Defensive stocks may be ideal for risk-averse investors who prioritize safer investments  over large earnings. These investors could be nearing retirement and want to avoid potential losses of their nest eggs.

Balanced portfolio

A balanced portfolio contains a mix of stocks and bonds to reduce potential volatility while still allowing for plenty of market growth. 

Balanced portfolios can lean more heavily toward either stocks or bonds, depending on the needs of the investor. Someone might start with a balanced portfolio that leans more heavily toward stocks but then increases the bond percentage over time.

Such a portfolio can be ideal for many investors, especially those with mid- to long-range time horizons and who are comfortable with short-term price fluctuations.

Understanding the composition of an investment portfolio

An investment portfolio is someone’s entire collection of financial assets. A portfolio may include traditional assets like stocks, bonds, and cash alternatives. It can also include alternative assets like real estate, cryptocurrency, commodities, and more.

Read more: What are stock options & how do they work?

Each investment portfolio is unique and should be customized based on the investor’s preferences, risk appetite, and investment time horizon.

Your investment portfolio isn’t just made up of the assets in a single investment account. Instead, it consists of all your assets across all accounts, including your 401(k) plan or individual retirement account (IRA), taxable investment account, deposit accounts, and more.

How to build an investment portfolio

Building an investment portfolio may sound daunting, but it doesn’t have to be. In fact, starting a portfolio can be quite simple.

1. Decide if you want help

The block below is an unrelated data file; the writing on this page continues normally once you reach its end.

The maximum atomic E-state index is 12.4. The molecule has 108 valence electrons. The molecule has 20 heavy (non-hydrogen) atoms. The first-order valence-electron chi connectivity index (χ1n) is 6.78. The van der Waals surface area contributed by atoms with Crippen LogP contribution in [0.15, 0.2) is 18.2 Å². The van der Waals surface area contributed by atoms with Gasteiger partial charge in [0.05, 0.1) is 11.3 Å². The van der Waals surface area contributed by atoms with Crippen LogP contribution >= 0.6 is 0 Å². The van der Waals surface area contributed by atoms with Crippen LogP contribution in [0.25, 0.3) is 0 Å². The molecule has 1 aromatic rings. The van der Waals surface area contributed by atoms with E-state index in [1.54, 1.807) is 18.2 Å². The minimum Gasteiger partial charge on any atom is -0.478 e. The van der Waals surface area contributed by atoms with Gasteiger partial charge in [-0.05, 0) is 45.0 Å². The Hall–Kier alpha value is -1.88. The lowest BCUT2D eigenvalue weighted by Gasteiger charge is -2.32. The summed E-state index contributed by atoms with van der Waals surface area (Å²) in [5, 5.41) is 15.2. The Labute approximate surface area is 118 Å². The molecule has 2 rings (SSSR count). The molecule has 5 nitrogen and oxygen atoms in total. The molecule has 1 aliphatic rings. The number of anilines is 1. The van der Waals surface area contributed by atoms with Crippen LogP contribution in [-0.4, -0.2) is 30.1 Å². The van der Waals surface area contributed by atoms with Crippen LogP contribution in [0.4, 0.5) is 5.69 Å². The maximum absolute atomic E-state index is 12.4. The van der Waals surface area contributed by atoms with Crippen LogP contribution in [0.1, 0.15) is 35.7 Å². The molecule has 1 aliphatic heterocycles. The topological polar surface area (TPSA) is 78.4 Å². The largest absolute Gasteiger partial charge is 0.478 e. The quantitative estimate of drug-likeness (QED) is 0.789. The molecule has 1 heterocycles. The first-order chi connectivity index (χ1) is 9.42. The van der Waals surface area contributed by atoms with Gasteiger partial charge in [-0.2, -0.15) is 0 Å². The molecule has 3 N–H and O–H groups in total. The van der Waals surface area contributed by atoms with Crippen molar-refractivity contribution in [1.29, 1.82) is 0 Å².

The first thing you’ll have to decide before you start building your portfolio is whether you want help. While it’s entirely possible to build and manage your own investment portfolio, there are also professional options that can help.

First, you can choose to work with a trusted financial professional to help build and manage your portfolio. This option offers the benefit of professional expertise, as well as reduced stress and time on your part.

Another option is to open an account with a robo-advisor. A robo-advisor is typically a digital platform that uses an algorithm to build your portfolio based on your answers to various questions. It chooses your investments and then rebalances and adjusts your portfolio as needed.

Finally, you can choose to manage your own portfolio. This may be a good option for someone who is comfortable researching and choosing their own stocks or who wants to build a simple index-fund-based portfolio.

2. Consider your investment profile

Before you start choosing investments for your portfolio, it’s important to consider your investment profile. By that, we mean it’s important to gain a greater understanding of your own investment goals, risk tolerance, and time horizon. 

These are among the first questions a professional investment manager would ask you, and it’s important to ask yourself those same questions. Knowing your goals, risk tolerance, and time horizon can help you choose the appropriate balance of assets to help meet your goals while taking on the appropriate risk level.

3. Open an investment account

Once you feel ready to start investing, you’ll first have to open an investment account. There are several different types of investment accounts, the most popular being taxable and tax-advantaged.